¶7 Our supreme court, in State v. Portillo, 182 Ariz. 592, 898 P.2d 970 (1995), mandated that trial courts give the following reasonable doubt instruction, exactly as written and without modification, which, in pertinent part, states: "[p]roof beyond a reasonable doubt is proof that leaves you firmly convinced of the defendant's guilt." Id. at 596, 898 P.2d at 974. See also State v. Sullivan, 205 Ariz. 285, 288, ¶ 15, 69 P.3d 1006, 1009 (App. 2003) (explaining that allowing modification by the trial court would be directly contrary to the fundamental purpose of providing a single, uniform instruction); Revised Arizona Jury Instructions ("RAJI") Preliminary Criminal 19 (Presumption of Innocence and Burden of Proof) at 1 (3rd ed. 2010). When a trial court deviates from the Portillo instruction, however, we only examine the instruction to determine if the error was harmless. Sullivan, 205 Ariz. at 289, ¶ 19, 69 P.3d at 1010. Accordingly, we examine "whether there was reasonable probability . . . that a verdict might have been different had the error not been committed." State v. Williams, 133 Ariz. 220, 225, 650 P.2d 1202, 1207 (1982) (quoting State v. Brady, 105 Ariz. 190, 196, 461 P.2d 488, 494 (1969)).

¶8 Here, the jury was instructed that "[p]roof beyond a reasonable doubt is proof that leaves you reasonably convinced of the defendant's guilt." Defendant argues that the instruction was improper because the standard set forth in Portillo uses the term "firmly convinced." 182 Ariz. at 596, 898 P.2d at 974. Although the court deviated from the Portillo instruction when it substituted "reasonably convinced" for "firmly convinced, " the substitution did not increase the likelihood that the jury interpreted the instructions to find Defendant guilty by some standard other than proof beyond a reasonable doubt. See also Victor v. Nebraska, 511 U.S. 1, 22 (1994) (explaining that the inclusion of moral certainty in a reasonable doubt instruction did not increase the likelihood that jurors understood the reference to allow a conviction on factors other the government's evidence presented). The court's instructions clearly articulated the appropriate burden of proof and explained the consequences if the State failed to meet it. Consequently, we find that the instruction as read constituted harmless error, but does not entitle Defendant to relief.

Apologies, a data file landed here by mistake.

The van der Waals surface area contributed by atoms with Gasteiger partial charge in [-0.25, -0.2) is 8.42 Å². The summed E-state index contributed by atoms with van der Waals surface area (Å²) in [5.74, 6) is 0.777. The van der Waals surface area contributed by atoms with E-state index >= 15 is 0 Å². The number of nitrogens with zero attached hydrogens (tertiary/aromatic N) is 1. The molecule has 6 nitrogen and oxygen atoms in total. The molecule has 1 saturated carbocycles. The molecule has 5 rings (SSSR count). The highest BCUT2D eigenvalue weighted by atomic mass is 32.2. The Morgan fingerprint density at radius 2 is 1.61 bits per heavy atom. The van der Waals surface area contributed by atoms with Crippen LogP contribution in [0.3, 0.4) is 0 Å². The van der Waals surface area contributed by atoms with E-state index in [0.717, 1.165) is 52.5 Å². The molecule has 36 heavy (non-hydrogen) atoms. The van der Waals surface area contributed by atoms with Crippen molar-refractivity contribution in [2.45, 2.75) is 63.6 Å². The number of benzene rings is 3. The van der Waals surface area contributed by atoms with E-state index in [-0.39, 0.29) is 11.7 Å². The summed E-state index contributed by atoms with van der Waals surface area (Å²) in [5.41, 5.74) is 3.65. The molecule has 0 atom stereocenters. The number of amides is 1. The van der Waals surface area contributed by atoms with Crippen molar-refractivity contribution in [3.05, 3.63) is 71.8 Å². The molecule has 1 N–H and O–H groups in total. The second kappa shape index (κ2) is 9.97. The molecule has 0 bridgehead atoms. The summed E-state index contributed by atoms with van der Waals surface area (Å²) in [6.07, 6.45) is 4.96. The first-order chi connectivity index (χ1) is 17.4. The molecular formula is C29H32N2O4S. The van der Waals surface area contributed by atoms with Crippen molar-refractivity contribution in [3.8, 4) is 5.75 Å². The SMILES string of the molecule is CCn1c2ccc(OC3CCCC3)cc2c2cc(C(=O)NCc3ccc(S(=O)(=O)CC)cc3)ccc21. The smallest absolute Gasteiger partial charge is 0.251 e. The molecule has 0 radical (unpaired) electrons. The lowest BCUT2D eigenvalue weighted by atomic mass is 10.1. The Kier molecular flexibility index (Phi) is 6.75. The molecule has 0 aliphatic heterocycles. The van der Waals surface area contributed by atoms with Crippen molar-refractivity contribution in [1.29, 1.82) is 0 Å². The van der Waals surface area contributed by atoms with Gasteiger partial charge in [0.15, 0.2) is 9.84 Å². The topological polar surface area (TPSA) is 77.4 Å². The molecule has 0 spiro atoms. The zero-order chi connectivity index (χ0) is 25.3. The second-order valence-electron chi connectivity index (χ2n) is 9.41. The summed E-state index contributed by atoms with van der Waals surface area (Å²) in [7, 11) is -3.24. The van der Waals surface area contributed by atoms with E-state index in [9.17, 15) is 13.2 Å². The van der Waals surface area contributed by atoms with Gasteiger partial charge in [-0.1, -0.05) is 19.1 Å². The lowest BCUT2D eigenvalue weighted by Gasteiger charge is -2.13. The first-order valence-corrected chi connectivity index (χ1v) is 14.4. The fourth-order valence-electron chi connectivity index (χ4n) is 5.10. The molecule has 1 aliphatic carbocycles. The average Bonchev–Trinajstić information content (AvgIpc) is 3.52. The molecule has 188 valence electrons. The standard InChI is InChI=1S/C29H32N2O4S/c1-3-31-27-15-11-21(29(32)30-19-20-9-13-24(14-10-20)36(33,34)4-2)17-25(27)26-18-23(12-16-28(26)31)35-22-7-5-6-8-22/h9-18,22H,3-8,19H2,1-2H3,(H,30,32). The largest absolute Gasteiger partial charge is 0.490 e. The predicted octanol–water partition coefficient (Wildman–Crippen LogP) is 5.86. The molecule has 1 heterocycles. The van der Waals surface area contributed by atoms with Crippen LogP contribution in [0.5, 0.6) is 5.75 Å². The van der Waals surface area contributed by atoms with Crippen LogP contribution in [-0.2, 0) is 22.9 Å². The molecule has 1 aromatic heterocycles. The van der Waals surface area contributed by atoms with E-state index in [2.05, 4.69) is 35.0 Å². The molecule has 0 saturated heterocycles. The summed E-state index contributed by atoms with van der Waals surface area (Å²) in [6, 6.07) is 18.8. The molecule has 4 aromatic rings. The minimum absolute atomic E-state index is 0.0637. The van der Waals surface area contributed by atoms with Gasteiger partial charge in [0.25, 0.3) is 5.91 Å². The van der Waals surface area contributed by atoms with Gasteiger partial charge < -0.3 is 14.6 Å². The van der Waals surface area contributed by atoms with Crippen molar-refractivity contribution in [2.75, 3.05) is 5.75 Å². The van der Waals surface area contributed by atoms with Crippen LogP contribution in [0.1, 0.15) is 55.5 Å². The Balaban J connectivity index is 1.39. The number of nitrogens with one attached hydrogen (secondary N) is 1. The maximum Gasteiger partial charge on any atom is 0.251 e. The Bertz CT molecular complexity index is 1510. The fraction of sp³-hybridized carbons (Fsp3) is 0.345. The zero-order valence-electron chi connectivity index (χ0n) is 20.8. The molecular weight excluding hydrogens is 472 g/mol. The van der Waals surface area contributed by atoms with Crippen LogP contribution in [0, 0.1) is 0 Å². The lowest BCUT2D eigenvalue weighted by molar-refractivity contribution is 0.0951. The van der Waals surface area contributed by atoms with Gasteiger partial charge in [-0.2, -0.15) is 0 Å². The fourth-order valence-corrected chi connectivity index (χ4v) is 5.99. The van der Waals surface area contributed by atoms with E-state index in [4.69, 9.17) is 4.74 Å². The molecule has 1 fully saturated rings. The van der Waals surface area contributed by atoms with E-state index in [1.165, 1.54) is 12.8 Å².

¶9 The third issue Defendant raises is that his prison sentences for sexual assault and aggravated assault are excessive. We review the issue for an abuse of discretion because a trial court "has broad discretion in sentencing and, if the sentence imposed is within the statutory limits, we will not disturb the sentence unless there is a clear abuse of discretion." State v. Ward, 200 Ariz. 387, 389, 5, 26 P.3d 1158, 1160 (App. 2001); see also State v. Ferriera, 128 Ariz. 530, 532, 627 P.2d 681, 683 (1980).

¶10 At sentencing, the court ordered that Defendant was sentenced to the presumptive term of 2.5 years for aggravated assault/domestic violence, which is within statutory limits. See A.R.S. § 13-1406; A.R.S. § 13-701(E); A.R.S. § 13-702 (West 2013) . The minute entry, however, reflects a five-year term. Because the court's oral pronouncement controls, we modify the sentence to reflect that Defendant was sentenced to 2.5 years for aggravated assault/domestic violence. See State v. Johnson, 108 Ariz. 116, 118, 493 P.2d 498, 500 (1972) (explaining that where there is a discrepancy between the oral sentence and the written judgment, the oral pronouncement of the sentence controls) . See also Ariz. R. Crim. P. 24.4; State v. Hanson, 138 Ariz. 296, 304-05, 674 P.2d 850, 858-59 (App. 1983).